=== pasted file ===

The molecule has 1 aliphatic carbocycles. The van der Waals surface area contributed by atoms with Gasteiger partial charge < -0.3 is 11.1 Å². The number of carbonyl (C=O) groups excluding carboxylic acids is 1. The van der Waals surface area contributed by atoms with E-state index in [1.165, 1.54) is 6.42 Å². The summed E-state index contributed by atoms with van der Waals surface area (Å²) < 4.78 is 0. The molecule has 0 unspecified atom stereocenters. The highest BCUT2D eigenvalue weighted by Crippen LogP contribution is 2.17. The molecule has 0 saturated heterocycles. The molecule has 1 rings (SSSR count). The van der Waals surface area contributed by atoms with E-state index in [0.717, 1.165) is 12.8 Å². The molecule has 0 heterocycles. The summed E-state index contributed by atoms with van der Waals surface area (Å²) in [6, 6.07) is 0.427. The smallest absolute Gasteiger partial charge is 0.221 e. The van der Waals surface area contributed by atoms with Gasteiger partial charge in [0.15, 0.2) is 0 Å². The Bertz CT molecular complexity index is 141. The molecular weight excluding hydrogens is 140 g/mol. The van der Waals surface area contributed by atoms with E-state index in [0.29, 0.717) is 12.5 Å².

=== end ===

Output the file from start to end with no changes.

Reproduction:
The molecule has 1 aliphatic carbocycles. The van der Waals surface area contributed by atoms with Gasteiger partial charge < -0.3 is 11.1 Å². The number of carbonyl (C=O) groups excluding carboxylic acids is 1. The van der Waals surface area contributed by atoms with E-state index in [1.165, 1.54) is 6.42 Å². The summed E-state index contributed by atoms with van der Waals surface area (Å²) < 4.78 is 0. The molecule has 0 unspecified atom stereocenters. The highest BCUT2D eigenvalue weighted by Crippen LogP contribution is 2.17. The molecule has 0 saturated heterocycles. The molecule has 1 rings (SSSR count). The van der Waals surface area contributed by atoms with E-state index in [0.717, 1.165) is 12.8 Å². The molecule has 0 heterocycles. The summed E-state index contributed by atoms with van der Waals surface area (Å²) in [6, 6.07) is 0.427. The smallest absolute Gasteiger partial charge is 0.221 e. The van der Waals surface area contributed by atoms with Gasteiger partial charge in [0.15, 0.2) is 0 Å². The Bertz CT molecular complexity index is 141. The molecular weight excluding hydrogens is 140 g/mol. The van der Waals surface area contributed by atoms with E-state index in [0.29, 0.717) is 12.5 Å².